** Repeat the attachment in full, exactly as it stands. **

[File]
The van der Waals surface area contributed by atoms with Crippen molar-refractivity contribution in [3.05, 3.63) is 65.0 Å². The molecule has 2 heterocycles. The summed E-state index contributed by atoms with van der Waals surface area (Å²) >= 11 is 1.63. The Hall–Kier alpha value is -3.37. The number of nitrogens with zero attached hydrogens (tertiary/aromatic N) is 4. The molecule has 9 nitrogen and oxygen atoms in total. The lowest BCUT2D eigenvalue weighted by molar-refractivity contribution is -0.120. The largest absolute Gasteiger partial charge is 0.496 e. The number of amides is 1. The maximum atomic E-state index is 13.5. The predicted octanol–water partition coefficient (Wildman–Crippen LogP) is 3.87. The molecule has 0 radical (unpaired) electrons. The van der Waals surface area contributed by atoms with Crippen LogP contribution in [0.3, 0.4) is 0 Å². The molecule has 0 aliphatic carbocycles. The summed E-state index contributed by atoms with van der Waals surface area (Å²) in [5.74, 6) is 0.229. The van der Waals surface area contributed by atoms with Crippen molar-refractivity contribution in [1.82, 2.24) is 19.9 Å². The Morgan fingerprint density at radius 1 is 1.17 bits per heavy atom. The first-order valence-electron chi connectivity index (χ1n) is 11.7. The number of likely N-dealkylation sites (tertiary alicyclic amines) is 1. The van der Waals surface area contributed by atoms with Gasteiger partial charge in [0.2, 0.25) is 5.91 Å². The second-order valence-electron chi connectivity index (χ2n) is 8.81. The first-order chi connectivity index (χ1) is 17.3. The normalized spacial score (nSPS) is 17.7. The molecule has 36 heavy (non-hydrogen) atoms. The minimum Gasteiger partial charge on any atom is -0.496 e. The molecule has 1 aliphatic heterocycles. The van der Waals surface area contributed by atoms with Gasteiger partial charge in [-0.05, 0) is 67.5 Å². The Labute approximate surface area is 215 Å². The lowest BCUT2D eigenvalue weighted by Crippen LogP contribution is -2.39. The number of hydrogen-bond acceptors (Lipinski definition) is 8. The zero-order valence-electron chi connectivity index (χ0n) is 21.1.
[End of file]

The van der Waals surface area contributed by atoms with Crippen molar-refractivity contribution in [3.05, 3.63) is 65.0 Å². The molecule has 2 heterocycles. The summed E-state index contributed by atoms with van der Waals surface area (Å²) >= 11 is 1.63. The Hall–Kier alpha value is -3.37. The number of nitrogens with zero attached hydrogens (tertiary/aromatic N) is 4. The molecule has 9 nitrogen and oxygen atoms in total. The lowest BCUT2D eigenvalue weighted by molar-refractivity contribution is -0.120. The largest absolute Gasteiger partial charge is 0.496 e. The number of amides is 1. The maximum atomic E-state index is 13.5. The predicted octanol–water partition coefficient (Wildman–Crippen LogP) is 3.87. The molecule has 0 radical (unpaired) electrons. The van der Waals surface area contributed by atoms with Crippen LogP contribution in [0.3, 0.4) is 0 Å². The molecule has 0 aliphatic carbocycles. The summed E-state index contributed by atoms with van der Waals surface area (Å²) in [5.74, 6) is 0.229. The van der Waals surface area contributed by atoms with Crippen molar-refractivity contribution in [1.82, 2.24) is 19.9 Å². The Morgan fingerprint density at radius 1 is 1.17 bits per heavy atom. The first-order valence-electron chi connectivity index (χ1n) is 11.7. The number of likely N-dealkylation sites (tertiary alicyclic amines) is 1. The van der Waals surface area contributed by atoms with Gasteiger partial charge in [0.2, 0.25) is 5.91 Å². The second-order valence-electron chi connectivity index (χ2n) is 8.81. The first-order chi connectivity index (χ1) is 17.3. The normalized spacial score (nSPS) is 17.7. The molecule has 36 heavy (non-hydrogen) atoms. The minimum Gasteiger partial charge on any atom is -0.496 e. The molecule has 1 aliphatic heterocycles. The van der Waals surface area contributed by atoms with Gasteiger partial charge in [-0.05, 0) is 67.5 Å². The Labute approximate surface area is 215 Å². The lowest BCUT2D eigenvalue weighted by Crippen LogP contribution is -2.39. The number of hydrogen-bond acceptors (Lipinski definition) is 8. The zero-order valence-electron chi connectivity index (χ0n) is 21.1.